Since the late 1960s Victor Burgin’s work has established him as both a highly influential artist and a renowned theorist of the still and moving image.
Burgin first came to prominence in the late 1960s as one of the originators of Conceptual Art. In the 1970s his work consisted mainly of large framed photographic sequences, involving printed texts either juxtaposed with or superimposed on the image. At the beginning of the 1990s he turned towards digital video, but video from the point-of-view of photography – for example, Burgin is particularly interested in the relation between stasis and movement. As the historian and critic Stephen Bann has written: ‘this progressive exploitation of new technologies is itself fairly uninteresting compared with the remarkable consistency of the underlying themes and propositions of his work’. (Stephen Bann: Victor Burgin’s Critical Topography, in Relocating, Bristol, Arnolfini, p. 50)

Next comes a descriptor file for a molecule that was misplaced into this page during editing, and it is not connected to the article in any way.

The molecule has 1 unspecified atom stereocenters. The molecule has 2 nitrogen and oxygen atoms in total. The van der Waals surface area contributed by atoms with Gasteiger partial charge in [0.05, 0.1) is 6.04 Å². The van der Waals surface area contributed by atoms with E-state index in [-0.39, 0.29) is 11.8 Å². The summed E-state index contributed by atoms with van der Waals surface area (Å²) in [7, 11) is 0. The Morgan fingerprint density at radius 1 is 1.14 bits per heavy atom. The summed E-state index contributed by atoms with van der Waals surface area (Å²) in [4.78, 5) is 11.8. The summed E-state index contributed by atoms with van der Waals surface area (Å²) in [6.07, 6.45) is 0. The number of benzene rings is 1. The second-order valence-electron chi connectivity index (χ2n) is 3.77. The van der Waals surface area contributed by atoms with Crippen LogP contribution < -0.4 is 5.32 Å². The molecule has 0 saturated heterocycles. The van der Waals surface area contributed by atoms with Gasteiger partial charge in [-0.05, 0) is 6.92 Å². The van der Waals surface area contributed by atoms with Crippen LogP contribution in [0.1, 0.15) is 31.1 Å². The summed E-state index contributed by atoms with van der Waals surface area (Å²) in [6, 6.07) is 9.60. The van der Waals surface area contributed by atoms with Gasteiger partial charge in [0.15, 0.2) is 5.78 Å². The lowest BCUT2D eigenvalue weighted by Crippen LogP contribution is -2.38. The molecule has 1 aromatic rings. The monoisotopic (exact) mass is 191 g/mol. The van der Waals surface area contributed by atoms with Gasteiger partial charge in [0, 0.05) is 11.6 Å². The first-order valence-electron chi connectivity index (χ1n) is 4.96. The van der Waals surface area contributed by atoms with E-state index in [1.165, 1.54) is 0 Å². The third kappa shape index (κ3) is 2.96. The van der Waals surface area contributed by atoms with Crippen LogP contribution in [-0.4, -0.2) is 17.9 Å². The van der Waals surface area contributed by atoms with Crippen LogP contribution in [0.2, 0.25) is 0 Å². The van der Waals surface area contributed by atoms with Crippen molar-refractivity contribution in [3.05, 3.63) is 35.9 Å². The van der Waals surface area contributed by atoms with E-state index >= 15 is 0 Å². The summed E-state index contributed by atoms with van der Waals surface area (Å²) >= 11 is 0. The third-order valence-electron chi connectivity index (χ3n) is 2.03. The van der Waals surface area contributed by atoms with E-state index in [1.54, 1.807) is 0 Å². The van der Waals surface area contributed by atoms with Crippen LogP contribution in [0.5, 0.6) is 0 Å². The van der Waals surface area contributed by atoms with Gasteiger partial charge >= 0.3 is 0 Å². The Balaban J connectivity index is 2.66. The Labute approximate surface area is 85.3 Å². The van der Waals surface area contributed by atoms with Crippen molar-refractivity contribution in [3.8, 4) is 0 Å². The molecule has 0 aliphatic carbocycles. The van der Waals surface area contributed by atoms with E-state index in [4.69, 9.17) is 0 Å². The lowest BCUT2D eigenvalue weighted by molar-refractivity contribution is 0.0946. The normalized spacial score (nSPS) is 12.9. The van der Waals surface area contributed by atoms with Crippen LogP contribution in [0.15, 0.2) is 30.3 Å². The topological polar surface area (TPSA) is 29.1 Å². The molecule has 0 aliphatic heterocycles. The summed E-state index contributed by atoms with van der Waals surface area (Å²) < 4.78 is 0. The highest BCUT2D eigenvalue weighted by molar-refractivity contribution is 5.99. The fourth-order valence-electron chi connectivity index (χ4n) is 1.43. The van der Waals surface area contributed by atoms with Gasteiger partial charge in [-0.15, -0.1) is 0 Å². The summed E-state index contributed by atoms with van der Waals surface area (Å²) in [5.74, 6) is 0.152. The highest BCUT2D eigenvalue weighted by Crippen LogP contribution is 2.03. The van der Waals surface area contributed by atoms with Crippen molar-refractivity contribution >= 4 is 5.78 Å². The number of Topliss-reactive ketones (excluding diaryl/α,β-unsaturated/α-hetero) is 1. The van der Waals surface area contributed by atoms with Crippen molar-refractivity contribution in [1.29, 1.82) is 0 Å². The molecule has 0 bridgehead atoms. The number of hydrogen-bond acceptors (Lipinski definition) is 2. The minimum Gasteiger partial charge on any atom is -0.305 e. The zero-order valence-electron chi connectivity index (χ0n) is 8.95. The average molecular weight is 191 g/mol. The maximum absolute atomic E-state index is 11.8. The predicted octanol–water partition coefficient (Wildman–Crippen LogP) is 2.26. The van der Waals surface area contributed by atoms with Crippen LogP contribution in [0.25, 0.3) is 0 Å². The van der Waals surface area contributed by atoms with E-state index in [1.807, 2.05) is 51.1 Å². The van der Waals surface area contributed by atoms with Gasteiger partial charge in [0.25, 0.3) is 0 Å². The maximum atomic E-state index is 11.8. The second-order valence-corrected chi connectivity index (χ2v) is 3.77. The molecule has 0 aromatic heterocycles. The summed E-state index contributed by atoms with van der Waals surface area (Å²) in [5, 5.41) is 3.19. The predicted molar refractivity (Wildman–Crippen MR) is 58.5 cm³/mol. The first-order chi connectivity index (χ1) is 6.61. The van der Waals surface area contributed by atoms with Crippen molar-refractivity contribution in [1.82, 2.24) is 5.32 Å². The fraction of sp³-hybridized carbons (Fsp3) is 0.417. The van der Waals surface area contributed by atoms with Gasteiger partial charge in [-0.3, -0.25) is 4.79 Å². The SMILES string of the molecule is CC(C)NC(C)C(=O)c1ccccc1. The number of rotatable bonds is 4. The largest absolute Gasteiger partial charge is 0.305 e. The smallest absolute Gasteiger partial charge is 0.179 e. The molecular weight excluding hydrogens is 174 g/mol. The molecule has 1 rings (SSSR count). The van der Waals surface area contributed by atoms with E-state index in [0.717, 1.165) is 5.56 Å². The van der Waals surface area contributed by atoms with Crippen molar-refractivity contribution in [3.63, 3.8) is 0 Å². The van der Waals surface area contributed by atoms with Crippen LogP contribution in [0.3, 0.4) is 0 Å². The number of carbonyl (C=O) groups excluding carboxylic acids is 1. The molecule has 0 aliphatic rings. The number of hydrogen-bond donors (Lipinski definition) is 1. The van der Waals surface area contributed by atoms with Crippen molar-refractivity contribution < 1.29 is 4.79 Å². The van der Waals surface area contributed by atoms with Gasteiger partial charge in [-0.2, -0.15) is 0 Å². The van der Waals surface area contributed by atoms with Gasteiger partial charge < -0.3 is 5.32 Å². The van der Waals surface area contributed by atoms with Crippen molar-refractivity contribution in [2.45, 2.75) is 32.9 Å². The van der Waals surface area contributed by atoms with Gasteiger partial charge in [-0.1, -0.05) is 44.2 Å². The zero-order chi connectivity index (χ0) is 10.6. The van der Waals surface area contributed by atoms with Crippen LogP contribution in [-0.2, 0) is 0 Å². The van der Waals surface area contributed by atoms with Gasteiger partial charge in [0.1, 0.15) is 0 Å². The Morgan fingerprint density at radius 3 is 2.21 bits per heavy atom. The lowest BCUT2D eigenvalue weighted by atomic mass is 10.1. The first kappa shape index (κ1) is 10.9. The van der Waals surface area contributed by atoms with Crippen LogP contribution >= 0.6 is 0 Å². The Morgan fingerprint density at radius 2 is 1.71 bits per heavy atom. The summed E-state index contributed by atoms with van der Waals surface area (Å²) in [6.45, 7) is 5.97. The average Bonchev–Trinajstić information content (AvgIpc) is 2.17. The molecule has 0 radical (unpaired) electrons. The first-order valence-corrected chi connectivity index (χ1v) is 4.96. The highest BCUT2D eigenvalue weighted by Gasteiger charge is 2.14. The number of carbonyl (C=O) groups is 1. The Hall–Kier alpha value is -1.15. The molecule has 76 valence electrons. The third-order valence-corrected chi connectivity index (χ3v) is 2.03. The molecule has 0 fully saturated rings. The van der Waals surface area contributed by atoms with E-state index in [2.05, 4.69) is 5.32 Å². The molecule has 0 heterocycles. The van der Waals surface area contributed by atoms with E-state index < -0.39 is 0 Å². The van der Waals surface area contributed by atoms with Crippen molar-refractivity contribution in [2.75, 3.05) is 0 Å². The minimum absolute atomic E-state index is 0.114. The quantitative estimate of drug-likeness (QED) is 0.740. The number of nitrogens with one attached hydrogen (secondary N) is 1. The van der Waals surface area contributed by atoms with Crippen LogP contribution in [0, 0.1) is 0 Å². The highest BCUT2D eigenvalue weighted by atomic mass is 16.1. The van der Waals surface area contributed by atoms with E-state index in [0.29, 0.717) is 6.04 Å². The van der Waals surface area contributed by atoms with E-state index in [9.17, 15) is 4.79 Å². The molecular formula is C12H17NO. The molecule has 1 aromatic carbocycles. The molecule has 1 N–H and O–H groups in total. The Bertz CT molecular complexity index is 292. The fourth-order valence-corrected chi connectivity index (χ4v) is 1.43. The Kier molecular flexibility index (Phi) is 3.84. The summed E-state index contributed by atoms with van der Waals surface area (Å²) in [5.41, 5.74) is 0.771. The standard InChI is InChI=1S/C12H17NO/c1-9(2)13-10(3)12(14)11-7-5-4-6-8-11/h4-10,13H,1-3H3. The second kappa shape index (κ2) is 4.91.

The philosopher Henri Bergson notes: ‘Perception is never a simple contact of the mind with the object present; it is completely impregnated with memory-images which complete and interpret it.’ Throughout Burgin’s work there is a constant attention to this space ‘between’ the viewer and the object – to the ‘real’ world as seen through the prism of narrative, memory and fantasy.
His works are in the collections of renowned museums such as The Museum of Modern Art in New York and the Tate in London.